Freeport mayor faces ex-ally in race
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The bitter race for mayor of Freeport is the culmination of four years of infighting between former political allies, and likely will reshape the political landscape in New York's second largest village.
Mayor Andrew Hardwick, elected in 2009, faces his former running mate, trustee Robert Kennedy, for the top elected position, which carries a $124,989 annual salary.
The trustees race, in which four candidates are vying for two seats, has Kennedy's Unity Home Rule Party allies Carmen Piñeyro and Ron Ellerbe pitted against Hardwick's Freeport First Party members Annette Dennis and James Caracciolo. Piñeyro, a sitting trustee, also ran on Hardwick's 2009 ticket. The salary for a trustee is $19,000.
Kennedy and Piñeyro began turning away from Hardwick shortly after taking office, when they disagreed angrily over aspects of the village budget. The other two trustees, Jorge Martinez and William White, are also Hardwick foes, which means Hardwick has no reliable votes on the trustee board.
Hardwick could regain control if his slate wins. But his opponents say a Hardwick loss would restore civility to the tone of village government. Board meetings often become raucous and run past midnight.
"I'm embarrassed. It's embarrassing what's going on here," Ellerbe said.
Post-Sandy work toutedHardwick, 55, is a former Army staff sergeant who has worked in county and state government as well as for the village of Freeport, where he was an assistant to the mayor's office for community affairs in the 1990s. He has lived in Freeport for 50 years.
He said he deserves to be re-elected because of his work to revitalize village infrastructure and his swift response to superstorm Sandy, which hit the village hard.
"I want to get this real economic development going on here, so we don't have this tax burden," Hardwick said.
Kennedy, 58, has owned a heating and air-conditioning business, Queens-based Winston Mechanical, for 27 years. He has lived in Freeport for 12 years and is originally from Staten Island.
Kennedy said his goals are to lower taxes and restore order to oft-contentious village meetings, which frequently feature animated arguments between the mayor and trustees and sometimes stretch from 7:30 p.m. to 1 a.m. The sessions, shown later on cable TV, are a poor reflection on the community, Kennedy said.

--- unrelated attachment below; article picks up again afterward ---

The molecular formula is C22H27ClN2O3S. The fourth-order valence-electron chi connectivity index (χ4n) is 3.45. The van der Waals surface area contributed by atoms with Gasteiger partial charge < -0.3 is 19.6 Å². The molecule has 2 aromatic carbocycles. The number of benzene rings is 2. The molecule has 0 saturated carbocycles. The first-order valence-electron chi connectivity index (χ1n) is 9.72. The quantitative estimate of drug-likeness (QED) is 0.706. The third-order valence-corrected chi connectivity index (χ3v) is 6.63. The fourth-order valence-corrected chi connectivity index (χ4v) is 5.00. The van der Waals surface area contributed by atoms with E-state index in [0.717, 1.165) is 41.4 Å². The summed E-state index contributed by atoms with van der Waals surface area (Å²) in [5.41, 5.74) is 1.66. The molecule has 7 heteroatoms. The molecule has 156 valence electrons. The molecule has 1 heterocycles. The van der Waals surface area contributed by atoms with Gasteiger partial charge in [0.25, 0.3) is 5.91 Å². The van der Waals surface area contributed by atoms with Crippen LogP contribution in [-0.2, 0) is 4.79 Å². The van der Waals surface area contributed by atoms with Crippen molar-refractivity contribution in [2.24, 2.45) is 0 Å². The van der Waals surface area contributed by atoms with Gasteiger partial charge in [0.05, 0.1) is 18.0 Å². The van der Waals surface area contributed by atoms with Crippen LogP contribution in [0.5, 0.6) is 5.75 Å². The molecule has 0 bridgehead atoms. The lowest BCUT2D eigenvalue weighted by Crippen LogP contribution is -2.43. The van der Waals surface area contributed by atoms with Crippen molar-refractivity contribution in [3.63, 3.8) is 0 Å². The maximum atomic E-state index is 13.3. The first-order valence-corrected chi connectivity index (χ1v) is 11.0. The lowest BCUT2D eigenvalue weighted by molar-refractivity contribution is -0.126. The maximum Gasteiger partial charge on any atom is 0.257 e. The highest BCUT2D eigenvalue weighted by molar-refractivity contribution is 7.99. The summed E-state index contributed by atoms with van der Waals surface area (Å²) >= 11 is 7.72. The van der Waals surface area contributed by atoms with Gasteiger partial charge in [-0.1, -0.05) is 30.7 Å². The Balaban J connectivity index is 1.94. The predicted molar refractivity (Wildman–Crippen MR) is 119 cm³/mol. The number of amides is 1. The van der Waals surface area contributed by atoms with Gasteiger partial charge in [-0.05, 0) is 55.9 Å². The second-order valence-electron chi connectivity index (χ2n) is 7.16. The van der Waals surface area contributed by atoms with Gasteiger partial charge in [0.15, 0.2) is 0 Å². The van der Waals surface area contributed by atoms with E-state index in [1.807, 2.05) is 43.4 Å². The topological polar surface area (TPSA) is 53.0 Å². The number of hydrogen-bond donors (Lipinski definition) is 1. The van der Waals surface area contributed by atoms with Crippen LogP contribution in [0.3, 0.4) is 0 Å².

"We will not have this display, this reflection of this village, if I become mayor," he said. "We will show positive things."
Aiming to boost tax basePiñeyro, 37, is the chief of staff for state Assemb. Phil Ramos (D-Brentwood). She has lived in Freeport for 28 years since moving from the Dominican Republic. She said the village needs to attract new businesses to its industrial corridor, which she said is 40 percent vacant, to increase the local tax base.
She said she believes Hardwick "lost his vision" and became more interested in petty infighting than village issues.
"Unfortunately, tensions have been very high," Piñeyro said.
Ellerbe, 74, is a retired New York Police Department officer who now sells real estate. He has served on the Freeport school board for 17 years.
Ellerbe has lived in Freeport for 22 years and is originally from Bedford-Stuyvesant in Brooklyn. He said Hardwick's repeated call for a forensic audit of village finances is "a signal of poor leadership," given opposition to the call from the four trustees.
Caracciolo, 56, is a retired former contractor who planted trees for the New York City parks department for 23 years.
He also served as deputy commissioner of Nassau County parks from 2002 to 2011. He worked with Hardwick while serving in that position; Hardwick held a similar post until 2009.
Caracciolo is originally from Hempstead Village and has lived in Freeport for 26 years. He said the village board needs to focus on economic development and quality-of-life issues, rather than engaging in bickering.
"They don't understand what the word 'team' means," Caracciolo said of his opponents.
Dennis, 53, has worked for 21 years at National Grid, where she is a lead analyst in the division of customer markets, metrics, and reporting. She has lived in Freeport for 16 years.
Dennis occasionally speaks at Freeport public meetings, where she has accused the trustees of obstructionism and said Hardwick is fighting for the village's financial interests.
"He's right for the village," she said.
Voting is next Tuesday from 7 a.m. to 9 p.m. at 14 polling places:
Freeport Recreation Center, 130 East Merrick Rd.
senior housing facility, 100 North Main St.
Atkinson School, 58 West Seaman Ave.
Hose Company No. 5, 47 Leonard Ave.
Exempt Firehouse, 9 North Long Beach Ave.
Peternana Terrace, 45 Wallace St.
Columbus Avenue School, 150 North Columbus Ave.
Hose Company No. 2, 15 Broadway
Bayview Avenue School, 325 West Merrick Rd.
Hose Company No. 1, 22 Southside Ave.
Giblyn School, 450 South Ocean Ave.
Archer Elementary School, 255 Archer St.
Bayview Ave. Hose Company No. 3, 375 South Bayview Ave.
Freeport Memorial Library, 144 West Merrick Rd.